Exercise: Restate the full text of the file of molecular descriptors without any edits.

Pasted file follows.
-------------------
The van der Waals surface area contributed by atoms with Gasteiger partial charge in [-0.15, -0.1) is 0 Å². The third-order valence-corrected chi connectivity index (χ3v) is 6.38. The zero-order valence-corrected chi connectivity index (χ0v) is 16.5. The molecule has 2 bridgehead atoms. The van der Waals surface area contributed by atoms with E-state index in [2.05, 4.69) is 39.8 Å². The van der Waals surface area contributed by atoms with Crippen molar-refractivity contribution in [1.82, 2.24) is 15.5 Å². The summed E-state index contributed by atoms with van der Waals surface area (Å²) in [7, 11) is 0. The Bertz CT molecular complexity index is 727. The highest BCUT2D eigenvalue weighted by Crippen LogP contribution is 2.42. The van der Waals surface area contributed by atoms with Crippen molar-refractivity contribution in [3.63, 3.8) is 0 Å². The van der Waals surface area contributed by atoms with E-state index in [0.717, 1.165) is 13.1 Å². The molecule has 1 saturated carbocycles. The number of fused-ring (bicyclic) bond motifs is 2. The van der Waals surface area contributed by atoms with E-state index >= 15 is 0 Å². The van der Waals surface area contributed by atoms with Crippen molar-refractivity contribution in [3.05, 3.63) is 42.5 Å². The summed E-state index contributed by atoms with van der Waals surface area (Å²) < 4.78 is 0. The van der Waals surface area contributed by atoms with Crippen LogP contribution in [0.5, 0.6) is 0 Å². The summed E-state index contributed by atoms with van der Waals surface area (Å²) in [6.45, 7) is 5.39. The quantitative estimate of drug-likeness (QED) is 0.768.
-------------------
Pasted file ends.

The van der Waals surface area contributed by atoms with Gasteiger partial charge in [-0.15, -0.1) is 0 Å². The third-order valence-corrected chi connectivity index (χ3v) is 6.38. The zero-order valence-corrected chi connectivity index (χ0v) is 16.5. The molecule has 2 bridgehead atoms. The van der Waals surface area contributed by atoms with E-state index in [2.05, 4.69) is 39.8 Å². The van der Waals surface area contributed by atoms with Crippen molar-refractivity contribution in [1.82, 2.24) is 15.5 Å². The summed E-state index contributed by atoms with van der Waals surface area (Å²) in [7, 11) is 0. The Bertz CT molecular complexity index is 727. The highest BCUT2D eigenvalue weighted by Crippen LogP contribution is 2.42. The van der Waals surface area contributed by atoms with Crippen molar-refractivity contribution in [3.63, 3.8) is 0 Å². The van der Waals surface area contributed by atoms with E-state index in [0.717, 1.165) is 13.1 Å². The molecule has 1 saturated carbocycles. The number of fused-ring (bicyclic) bond motifs is 2. The van der Waals surface area contributed by atoms with E-state index >= 15 is 0 Å². The van der Waals surface area contributed by atoms with Crippen molar-refractivity contribution in [3.05, 3.63) is 42.5 Å². The summed E-state index contributed by atoms with van der Waals surface area (Å²) < 4.78 is 0. The van der Waals surface area contributed by atoms with Crippen LogP contribution in [0.5, 0.6) is 0 Å². The summed E-state index contributed by atoms with van der Waals surface area (Å²) in [6.45, 7) is 5.39. The quantitative estimate of drug-likeness (QED) is 0.768.